Christmas Eve and Day 2012 007There were gifts upon gifts; the fir tree presided over such abundance. I admit to a tendency toward extravagance. It has little to do with money and more to do with an intense desire to offer surprises and items of use for both external and internal possibilities. I still want to nourish this family although they move away from me daily as they design and administrate their own lives. I wish to give their children ways to support dreams, stretch the parameters of mind. And encourage opportunities for fun. I think I did alright. No one sneered or let escape a sigh, at least in my presence, which is appreciated in an increasingly uncivil world.

The candlelight service at church replays against the greys of this waning Saturday: songs luminous and familiar reaching the rafters; prayers for the living, those leaving or gone; communion, that mysterious melding of earthy and divine. It was good to  see people gathered, knowing we each harbored complex humanness rife with needs and wants yet came, anyway. There was a moment when members of the choir took places among us, and music enveloped us, entered my blood, connected my spirit with all. Moved us to tears. Then, finally, we took small candles and all those vivid points of light were ignited from person to person, then raised in the wide canopy of darkness.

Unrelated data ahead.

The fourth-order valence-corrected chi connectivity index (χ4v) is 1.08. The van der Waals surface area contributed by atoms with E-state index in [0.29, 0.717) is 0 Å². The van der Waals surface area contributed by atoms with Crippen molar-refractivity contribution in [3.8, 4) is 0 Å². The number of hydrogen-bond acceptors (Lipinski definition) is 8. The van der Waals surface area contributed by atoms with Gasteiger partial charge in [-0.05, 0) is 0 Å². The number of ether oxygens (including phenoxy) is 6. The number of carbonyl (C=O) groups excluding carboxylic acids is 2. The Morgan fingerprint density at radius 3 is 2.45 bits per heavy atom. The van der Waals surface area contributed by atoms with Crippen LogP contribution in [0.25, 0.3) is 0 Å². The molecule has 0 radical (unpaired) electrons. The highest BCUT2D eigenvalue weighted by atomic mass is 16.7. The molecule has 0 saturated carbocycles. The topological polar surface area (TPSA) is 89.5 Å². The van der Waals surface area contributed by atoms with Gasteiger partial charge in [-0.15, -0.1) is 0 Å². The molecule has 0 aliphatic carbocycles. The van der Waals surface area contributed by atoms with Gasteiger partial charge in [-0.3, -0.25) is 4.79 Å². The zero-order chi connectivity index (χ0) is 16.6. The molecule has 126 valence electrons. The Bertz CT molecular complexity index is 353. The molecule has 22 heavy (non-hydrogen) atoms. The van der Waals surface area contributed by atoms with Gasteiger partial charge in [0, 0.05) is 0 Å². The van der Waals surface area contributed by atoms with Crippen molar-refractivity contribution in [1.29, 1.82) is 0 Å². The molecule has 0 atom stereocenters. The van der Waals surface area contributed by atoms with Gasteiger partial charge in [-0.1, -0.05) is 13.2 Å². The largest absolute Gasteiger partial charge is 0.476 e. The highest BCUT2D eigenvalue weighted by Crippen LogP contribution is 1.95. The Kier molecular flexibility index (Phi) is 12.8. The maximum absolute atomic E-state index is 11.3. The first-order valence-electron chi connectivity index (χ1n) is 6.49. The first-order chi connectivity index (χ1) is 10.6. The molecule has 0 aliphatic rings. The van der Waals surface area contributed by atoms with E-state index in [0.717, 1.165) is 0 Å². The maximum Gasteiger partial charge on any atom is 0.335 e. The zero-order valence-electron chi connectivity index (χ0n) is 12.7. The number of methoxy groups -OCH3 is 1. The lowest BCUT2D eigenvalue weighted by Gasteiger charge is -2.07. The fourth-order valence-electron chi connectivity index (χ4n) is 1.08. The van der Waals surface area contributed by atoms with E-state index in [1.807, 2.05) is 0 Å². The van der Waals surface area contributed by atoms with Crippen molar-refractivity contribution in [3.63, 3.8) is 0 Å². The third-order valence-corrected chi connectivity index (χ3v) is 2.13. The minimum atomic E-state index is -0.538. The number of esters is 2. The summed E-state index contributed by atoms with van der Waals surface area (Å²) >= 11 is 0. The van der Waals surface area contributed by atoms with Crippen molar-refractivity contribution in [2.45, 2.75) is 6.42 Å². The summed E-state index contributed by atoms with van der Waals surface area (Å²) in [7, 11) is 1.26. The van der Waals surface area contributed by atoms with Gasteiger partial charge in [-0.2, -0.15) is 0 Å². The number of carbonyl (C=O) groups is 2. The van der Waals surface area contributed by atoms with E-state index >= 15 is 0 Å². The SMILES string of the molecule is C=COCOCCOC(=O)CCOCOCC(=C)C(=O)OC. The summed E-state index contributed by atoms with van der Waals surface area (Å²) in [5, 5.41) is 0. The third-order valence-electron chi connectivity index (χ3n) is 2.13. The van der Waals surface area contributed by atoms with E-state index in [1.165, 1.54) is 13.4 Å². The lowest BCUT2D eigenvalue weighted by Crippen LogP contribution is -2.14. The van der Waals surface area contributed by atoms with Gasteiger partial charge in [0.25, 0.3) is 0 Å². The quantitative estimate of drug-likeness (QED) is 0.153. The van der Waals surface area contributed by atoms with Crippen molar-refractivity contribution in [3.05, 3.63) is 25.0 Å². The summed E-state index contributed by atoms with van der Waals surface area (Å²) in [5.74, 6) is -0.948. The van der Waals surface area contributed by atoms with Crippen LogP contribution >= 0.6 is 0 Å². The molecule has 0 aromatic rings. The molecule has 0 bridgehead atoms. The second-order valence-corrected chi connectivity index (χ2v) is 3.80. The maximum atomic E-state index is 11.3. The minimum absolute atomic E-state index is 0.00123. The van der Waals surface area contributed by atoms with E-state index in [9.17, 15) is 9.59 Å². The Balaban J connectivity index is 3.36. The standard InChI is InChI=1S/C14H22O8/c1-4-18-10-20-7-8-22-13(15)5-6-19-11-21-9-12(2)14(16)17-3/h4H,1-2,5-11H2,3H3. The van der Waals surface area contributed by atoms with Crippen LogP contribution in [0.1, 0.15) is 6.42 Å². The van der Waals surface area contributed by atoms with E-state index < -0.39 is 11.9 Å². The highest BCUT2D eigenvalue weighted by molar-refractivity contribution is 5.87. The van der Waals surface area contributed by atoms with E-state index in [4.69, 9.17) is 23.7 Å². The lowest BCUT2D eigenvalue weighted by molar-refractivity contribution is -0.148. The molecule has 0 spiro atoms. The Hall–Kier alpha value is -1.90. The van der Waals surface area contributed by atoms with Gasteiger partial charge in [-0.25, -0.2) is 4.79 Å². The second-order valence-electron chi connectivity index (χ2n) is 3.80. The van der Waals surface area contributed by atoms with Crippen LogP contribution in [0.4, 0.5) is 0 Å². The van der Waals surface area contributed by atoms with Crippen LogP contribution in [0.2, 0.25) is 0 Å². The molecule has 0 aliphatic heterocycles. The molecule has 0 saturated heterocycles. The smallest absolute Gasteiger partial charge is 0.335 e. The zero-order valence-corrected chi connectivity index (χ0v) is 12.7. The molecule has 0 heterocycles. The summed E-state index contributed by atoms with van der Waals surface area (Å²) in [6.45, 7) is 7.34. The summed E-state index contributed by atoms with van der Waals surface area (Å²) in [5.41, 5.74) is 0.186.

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But here’s the thing: it finally ends, the fanfare and bustle, the gorgeousness of this season. That pause wherein the holy is made more palpable and the contrasting secular is given its due is left behind. It all has a prelude and finale. We take up our workaday posts as family members and friends, workers, students, dreamers and doers. The gifts may or may not figure into anything we start and accomplish. We learn early on when the toy breaks we can’t count on things, and before the new year begins they may be forgotten despite our best intentions.